The above are meaningful words to this next up and coming young artist. “I feel like it defines everything I have done and am doing as a person,” says Sullee J about putting God above all else. A Baltimore born rapper of Pakistani descent, Sullee J now finds himself emerging from an ever popular Chicago rap scene, the same scene that gave us artists such as Common, Twista, Kanye West, and Lupe Fiasco.
Sullee J has grown up in the face of versatility and has risen above his personal struggles with a renewed faith. From being a distanced youngster, to being subjected to racism, to a devastating car wreck that left him bedridden for a year, forever changing his life, Sullee J has used his faith to remain on a positive level and is a genuine ‘glass is half full’ kind of guy. He goes as far to speak out for causes he believes in and has even done performances for charity. He looks to bring new inspiration to the world of Hip-Hop and has a growing fan base here in the states as he makes his way on to mainstream radio. I was also pleasantly surprised to find that Sullee has also acquired quite the following overseas. We got a chance to catch up with Sullee J as he prepares to release his second mixtape and gets ready to return to Norway to open for Method Man on March 24th.
Parlé: What can listeners expect from you? Tell me what Sullee J is all about?
Sullee J: Sullee J is basically all about inspiration, not only for the youth, but speaking as a whole generation. I feel like hip-hop—and first of all I don’t think it’s bad, I think it’s in the hands…in the hands of some of the wrong folk. I wanna give people an image that, you know, when you see a rapper on TV it’s not all about his money or you don’t have to be like holding a bottle or standing next to a girl. You don’t need to be involved with, you know, getting the nicest car, you can still be cool. I’m all about inspiration, positivity, cleanness, and for a cause.
Parlé: Cool, I hear that. Why don’t you tell me a little bit about your childhood?
Sullee J: I was born and raised in Baltimore, Maryland. Growing up I felt like I went through a lot in my childhood whether it was, you know, friends, whether it was relationships, business, everything. I just kind of distanced myself. I feel like life taught me to push away and give back at the same time. Like I distanced myself from people who I know, but then teach people who did wrong cause I feel like they can change; because at one point we all make mistakes. And at another point we can all learn from them.
Parlé: I know from reading your bio that you struggled with racism growing up. What was it like being of Middle Eastern descent in this country?
Sullee J: They weren’t much better before 9/11, but after that it’s just like people just look at you kind of different. It’s like they talk to you but then they’re looking through you like you’re not even a person. You know, you kind of feel embarrassed inside sometimes. You kind of feel like…you kind of feel like some people only talk to you cause they have to and some people won’t even look at you because they just judge you by the way you look. So it’s like you have to change your image somewhat, you have to talk different somewhat, say different things just to fit in. But you know I’m kind of standing up and showing people that I’m still being myself and no matter what people think, I feel like I can change their view and show them that not everyone is like everyone else. And that’s what I’m doing, I’m not just talking about it, I’m actually helping people. When I went to Norway I did charity performances for ‘save the children organization’ which is a camp for refugees who were rescued.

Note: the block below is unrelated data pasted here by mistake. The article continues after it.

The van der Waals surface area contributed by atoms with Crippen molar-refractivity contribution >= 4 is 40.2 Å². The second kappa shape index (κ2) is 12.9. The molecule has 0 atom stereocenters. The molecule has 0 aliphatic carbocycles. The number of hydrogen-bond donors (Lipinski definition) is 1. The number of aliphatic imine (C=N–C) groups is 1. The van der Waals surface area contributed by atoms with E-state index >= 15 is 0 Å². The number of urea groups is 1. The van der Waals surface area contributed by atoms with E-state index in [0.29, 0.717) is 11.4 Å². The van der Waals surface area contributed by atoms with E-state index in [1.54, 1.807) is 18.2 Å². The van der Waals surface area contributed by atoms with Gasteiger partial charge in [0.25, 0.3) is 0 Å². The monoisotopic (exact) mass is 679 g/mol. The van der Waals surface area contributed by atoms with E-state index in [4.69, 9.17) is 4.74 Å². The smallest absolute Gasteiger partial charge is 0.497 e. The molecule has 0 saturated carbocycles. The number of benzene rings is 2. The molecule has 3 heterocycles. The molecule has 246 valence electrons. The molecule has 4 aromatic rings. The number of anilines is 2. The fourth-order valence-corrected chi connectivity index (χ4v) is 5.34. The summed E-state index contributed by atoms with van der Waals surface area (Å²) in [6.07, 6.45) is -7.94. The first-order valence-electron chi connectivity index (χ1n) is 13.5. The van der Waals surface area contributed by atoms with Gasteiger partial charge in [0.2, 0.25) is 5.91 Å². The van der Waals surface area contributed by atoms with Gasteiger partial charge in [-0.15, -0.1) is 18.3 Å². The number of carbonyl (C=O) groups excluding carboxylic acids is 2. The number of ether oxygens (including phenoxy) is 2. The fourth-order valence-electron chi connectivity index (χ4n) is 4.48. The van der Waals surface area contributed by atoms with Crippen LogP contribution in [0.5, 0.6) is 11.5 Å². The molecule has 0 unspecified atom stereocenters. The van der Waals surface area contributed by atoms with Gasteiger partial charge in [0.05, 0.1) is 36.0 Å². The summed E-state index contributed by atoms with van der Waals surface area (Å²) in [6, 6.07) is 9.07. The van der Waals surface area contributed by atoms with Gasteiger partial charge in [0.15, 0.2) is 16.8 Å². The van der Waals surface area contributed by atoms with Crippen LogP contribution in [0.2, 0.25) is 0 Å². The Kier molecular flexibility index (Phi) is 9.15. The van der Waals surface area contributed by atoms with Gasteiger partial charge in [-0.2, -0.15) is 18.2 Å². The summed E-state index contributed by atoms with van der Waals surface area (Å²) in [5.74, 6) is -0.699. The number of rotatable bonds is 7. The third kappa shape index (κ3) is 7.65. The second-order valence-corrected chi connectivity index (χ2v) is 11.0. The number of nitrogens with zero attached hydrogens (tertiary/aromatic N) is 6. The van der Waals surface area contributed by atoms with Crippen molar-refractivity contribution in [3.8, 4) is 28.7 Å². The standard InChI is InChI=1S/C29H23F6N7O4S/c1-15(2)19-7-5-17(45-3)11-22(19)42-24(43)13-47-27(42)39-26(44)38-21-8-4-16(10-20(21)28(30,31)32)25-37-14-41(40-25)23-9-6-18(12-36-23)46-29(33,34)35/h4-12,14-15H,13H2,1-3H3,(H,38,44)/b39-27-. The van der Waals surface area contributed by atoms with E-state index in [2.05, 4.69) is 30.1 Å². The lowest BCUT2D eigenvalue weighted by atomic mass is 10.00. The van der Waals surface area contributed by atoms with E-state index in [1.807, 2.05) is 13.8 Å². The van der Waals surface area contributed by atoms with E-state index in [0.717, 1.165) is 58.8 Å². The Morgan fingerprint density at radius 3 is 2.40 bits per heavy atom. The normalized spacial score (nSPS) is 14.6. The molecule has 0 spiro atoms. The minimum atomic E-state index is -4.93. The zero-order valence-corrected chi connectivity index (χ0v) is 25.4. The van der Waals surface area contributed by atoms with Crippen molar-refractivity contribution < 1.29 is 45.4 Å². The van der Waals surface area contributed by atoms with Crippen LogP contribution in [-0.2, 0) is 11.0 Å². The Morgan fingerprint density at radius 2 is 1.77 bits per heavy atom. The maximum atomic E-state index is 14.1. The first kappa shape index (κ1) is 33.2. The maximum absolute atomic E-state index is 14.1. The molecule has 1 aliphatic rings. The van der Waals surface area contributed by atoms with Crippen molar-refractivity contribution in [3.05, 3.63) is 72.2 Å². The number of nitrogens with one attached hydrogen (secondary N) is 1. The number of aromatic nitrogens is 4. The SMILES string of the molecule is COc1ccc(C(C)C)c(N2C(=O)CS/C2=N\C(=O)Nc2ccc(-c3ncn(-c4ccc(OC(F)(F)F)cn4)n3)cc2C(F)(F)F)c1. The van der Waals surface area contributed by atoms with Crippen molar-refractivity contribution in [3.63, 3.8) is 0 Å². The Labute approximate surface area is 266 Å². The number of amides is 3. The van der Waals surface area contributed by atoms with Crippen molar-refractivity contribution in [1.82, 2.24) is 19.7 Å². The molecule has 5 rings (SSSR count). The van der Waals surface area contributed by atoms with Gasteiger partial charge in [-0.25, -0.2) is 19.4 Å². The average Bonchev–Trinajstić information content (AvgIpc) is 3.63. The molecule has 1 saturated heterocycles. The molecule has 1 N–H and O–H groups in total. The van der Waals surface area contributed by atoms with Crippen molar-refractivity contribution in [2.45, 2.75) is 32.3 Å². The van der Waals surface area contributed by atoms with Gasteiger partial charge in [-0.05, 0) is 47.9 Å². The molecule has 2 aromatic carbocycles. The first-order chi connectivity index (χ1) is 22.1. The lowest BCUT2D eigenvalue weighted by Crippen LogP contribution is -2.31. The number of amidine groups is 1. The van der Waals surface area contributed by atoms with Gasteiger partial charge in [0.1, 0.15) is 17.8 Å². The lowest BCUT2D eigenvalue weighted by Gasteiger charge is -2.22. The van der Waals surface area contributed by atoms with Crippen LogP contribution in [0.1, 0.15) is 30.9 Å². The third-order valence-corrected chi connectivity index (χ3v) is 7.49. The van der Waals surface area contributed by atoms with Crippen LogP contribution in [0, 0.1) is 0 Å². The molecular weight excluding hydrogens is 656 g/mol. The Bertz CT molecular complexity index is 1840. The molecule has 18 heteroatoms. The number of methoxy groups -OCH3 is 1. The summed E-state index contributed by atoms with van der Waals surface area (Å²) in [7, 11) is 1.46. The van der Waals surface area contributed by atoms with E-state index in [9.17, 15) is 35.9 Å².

Parlé: Yeah, I read about you going to Oklahoma City to speak out for Billy Anderson. What motivates you to do that stuff?
Sullee J: That’s from me trying to show this world that I’m different and I’m not afraid to stand up for what I’m speaking because everyone loves to talk good, but I love to do it.
Parlé: I read how you began writing poetry in the 5th grade. I found that with some artists there is a correlation between poetry and artists who did well in grade school. Would you say that is the case with you?
Sullee J: In a way, it’s kind of like how I told you earlier, how I kind of started isolating myself from my experiences, cause I felt like most people that I would meet would take advantage. So instead of talking to people I kind of just talk to a paper. When I started writing I did a project, teacher started saying how it was really good material for someone of age. And of course when your that age when you hear something like that you’re like “oh my god, oh my god” so it just kind of motivates you.
Parlé: I saw online that you’re gonna be opening for Method Man in Norway coming up.
Sullee J: Tornado booking, they put me in for opening act for Method Man. So this will be my second time going back there. I’m working on that, but I’m also working with radio stations. I’m on radio stations in Ireland, Norway, Russia, Uganda.